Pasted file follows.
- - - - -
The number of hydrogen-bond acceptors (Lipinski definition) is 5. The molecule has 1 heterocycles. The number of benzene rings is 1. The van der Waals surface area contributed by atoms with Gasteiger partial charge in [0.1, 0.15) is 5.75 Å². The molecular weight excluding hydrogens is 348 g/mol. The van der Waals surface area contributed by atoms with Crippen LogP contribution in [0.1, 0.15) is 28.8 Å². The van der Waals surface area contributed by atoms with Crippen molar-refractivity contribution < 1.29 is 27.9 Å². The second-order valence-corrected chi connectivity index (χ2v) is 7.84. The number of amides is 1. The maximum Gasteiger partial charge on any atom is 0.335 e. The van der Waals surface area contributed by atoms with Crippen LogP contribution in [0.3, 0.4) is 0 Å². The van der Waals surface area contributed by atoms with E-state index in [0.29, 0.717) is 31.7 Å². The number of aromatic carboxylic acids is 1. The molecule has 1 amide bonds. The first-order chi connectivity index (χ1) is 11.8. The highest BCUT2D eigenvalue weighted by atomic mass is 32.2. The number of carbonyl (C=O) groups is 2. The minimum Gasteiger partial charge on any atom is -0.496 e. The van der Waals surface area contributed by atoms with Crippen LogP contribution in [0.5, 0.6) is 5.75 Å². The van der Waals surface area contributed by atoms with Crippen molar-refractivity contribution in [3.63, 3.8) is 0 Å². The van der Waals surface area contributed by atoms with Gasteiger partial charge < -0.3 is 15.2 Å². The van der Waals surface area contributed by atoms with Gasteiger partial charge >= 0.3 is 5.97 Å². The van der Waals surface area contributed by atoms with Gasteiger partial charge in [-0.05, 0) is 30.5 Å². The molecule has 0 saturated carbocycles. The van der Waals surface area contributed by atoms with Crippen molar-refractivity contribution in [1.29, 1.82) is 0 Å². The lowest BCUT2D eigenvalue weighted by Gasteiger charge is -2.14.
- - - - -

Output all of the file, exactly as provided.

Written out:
The number of hydrogen-bond acceptors (Lipinski definition) is 5. The molecule has 1 heterocycles. The number of benzene rings is 1. The van der Waals surface area contributed by atoms with Gasteiger partial charge in [0.1, 0.15) is 5.75 Å². The molecular weight excluding hydrogens is 348 g/mol. The van der Waals surface area contributed by atoms with Crippen LogP contribution in [0.1, 0.15) is 28.8 Å². The van der Waals surface area contributed by atoms with Crippen molar-refractivity contribution < 1.29 is 27.9 Å². The second-order valence-corrected chi connectivity index (χ2v) is 7.84. The number of amides is 1. The maximum Gasteiger partial charge on any atom is 0.335 e. The van der Waals surface area contributed by atoms with Crippen LogP contribution in [0.3, 0.4) is 0 Å². The van der Waals surface area contributed by atoms with E-state index in [0.29, 0.717) is 31.7 Å². The number of aromatic carboxylic acids is 1. The molecule has 1 amide bonds. The first-order chi connectivity index (χ1) is 11.8. The highest BCUT2D eigenvalue weighted by atomic mass is 32.2. The number of carbonyl (C=O) groups is 2. The minimum Gasteiger partial charge on any atom is -0.496 e. The van der Waals surface area contributed by atoms with Crippen LogP contribution in [0.5, 0.6) is 5.75 Å². The van der Waals surface area contributed by atoms with Crippen molar-refractivity contribution in [3.63, 3.8) is 0 Å². The van der Waals surface area contributed by atoms with Gasteiger partial charge < -0.3 is 15.2 Å². The van der Waals surface area contributed by atoms with Gasteiger partial charge >= 0.3 is 5.97 Å². The van der Waals surface area contributed by atoms with Gasteiger partial charge in [-0.05, 0) is 30.5 Å². The molecule has 0 saturated carbocycles. The van der Waals surface area contributed by atoms with Crippen molar-refractivity contribution in [1.29, 1.82) is 0 Å². The lowest BCUT2D eigenvalue weighted by Gasteiger charge is -2.14.